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Report: California Leads the Nation in Insuring Latino Children

California has made big strides in reducing the number of uninsured Latino children, according to a new report.(chilombiano/morguefile)

California has made big strides in reducing the number of uninsured Latino children, according to a new report.(chilombiano/morguefile)
January 18, 2016

SACRAMENTO, Calif. – California leads the nation in enrolling Latino children in health insurance, thanks in large part to massive outreach efforts and to the state's expansion of Medi-Cal under the Affordable Care Act.

A report from the Georgetown Center for Children and Families, the National Council of La Raza and the California Children's Health Coverage Coalition found that the uninsurance rate for Latino children in California went down by almost 3 percentage points from 2013 to 2014.

Fatima Morale, policy and outreach associate with the children’s advocacy group Children Now, says the rate is poised to go down even more starting in May, when the Health for All Kids Act goes into effect.

"Undocumented kids who are under the age of 19 and meet the requirements will now have full-scope Medi-Cal coverage, and that covers much more than restricted-scope Medi-Cal,” she explains. “It includes dental care, vision, mental health, so it really ensures that kids get all the health services that they need to thrive."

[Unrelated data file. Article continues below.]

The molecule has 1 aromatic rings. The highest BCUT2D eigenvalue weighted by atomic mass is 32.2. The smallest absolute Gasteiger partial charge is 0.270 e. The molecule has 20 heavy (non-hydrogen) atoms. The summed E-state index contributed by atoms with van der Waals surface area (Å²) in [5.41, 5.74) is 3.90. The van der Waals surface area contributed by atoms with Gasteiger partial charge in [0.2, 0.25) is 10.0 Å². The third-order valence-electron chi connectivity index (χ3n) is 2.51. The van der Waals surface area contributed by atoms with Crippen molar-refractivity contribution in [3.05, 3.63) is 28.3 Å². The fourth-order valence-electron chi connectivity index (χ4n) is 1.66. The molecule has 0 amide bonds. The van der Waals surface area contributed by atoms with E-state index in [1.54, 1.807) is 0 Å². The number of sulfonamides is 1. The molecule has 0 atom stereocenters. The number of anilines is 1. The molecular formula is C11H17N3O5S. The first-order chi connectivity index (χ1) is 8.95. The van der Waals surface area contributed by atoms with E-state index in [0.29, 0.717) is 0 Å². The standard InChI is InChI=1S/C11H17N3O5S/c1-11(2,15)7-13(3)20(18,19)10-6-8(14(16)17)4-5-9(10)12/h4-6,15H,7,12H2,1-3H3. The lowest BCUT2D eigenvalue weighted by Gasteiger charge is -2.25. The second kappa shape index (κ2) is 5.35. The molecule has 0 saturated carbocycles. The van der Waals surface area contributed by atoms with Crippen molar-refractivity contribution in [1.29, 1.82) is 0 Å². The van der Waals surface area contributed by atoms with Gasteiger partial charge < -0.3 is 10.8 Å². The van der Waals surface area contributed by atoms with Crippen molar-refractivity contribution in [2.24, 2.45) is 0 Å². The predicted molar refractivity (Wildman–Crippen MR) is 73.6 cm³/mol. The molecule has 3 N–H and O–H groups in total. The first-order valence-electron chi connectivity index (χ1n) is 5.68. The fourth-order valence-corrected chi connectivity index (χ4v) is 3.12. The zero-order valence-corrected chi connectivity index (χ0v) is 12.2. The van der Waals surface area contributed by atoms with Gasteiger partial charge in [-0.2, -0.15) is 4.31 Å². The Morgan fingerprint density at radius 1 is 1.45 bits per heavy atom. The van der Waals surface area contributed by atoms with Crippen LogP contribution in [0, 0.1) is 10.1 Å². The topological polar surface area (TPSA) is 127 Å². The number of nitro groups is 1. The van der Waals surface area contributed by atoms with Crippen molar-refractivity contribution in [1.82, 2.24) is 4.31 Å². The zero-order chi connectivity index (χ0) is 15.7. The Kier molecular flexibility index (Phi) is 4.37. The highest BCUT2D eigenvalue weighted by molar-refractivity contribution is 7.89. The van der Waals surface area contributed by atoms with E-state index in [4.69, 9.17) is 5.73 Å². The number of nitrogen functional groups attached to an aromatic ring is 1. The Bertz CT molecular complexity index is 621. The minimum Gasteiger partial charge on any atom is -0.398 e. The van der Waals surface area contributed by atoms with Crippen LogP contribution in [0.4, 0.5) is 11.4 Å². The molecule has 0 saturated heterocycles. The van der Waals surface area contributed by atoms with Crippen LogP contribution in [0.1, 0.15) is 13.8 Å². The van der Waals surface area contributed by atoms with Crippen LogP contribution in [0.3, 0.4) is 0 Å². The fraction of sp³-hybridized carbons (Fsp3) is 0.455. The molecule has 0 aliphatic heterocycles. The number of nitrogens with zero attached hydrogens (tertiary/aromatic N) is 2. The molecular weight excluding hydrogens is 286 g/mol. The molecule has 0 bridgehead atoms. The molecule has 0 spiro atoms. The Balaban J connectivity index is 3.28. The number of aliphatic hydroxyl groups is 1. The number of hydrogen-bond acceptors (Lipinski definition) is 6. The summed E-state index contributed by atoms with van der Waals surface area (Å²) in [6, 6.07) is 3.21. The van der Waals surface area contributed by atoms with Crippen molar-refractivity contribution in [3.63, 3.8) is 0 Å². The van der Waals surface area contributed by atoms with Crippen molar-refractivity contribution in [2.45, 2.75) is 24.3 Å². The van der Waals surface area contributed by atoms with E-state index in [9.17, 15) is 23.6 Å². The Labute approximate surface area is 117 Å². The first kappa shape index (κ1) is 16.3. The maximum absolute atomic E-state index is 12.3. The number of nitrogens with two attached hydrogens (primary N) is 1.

Some 170,000 undocumented children are expected to gain coverage with the new law.

Sonya Schwartz, a spokeswoman for the Georgetown University Center for Children and Families, says the state's future depends on the success of its children.

"Healthy children are healthy learners,” she stresses. “We have some new research available, and it shows that health coverage for children is linked to better health throughout childhood. It's linked to school success, and it's linked to improved financial security for their families."

But Children Now says the state still has a long way to go - with almost 500,000 uninsured children, close to two-thirds of whom are Latino.

Suzanne Potter/Scott Herron, Public News Service - CA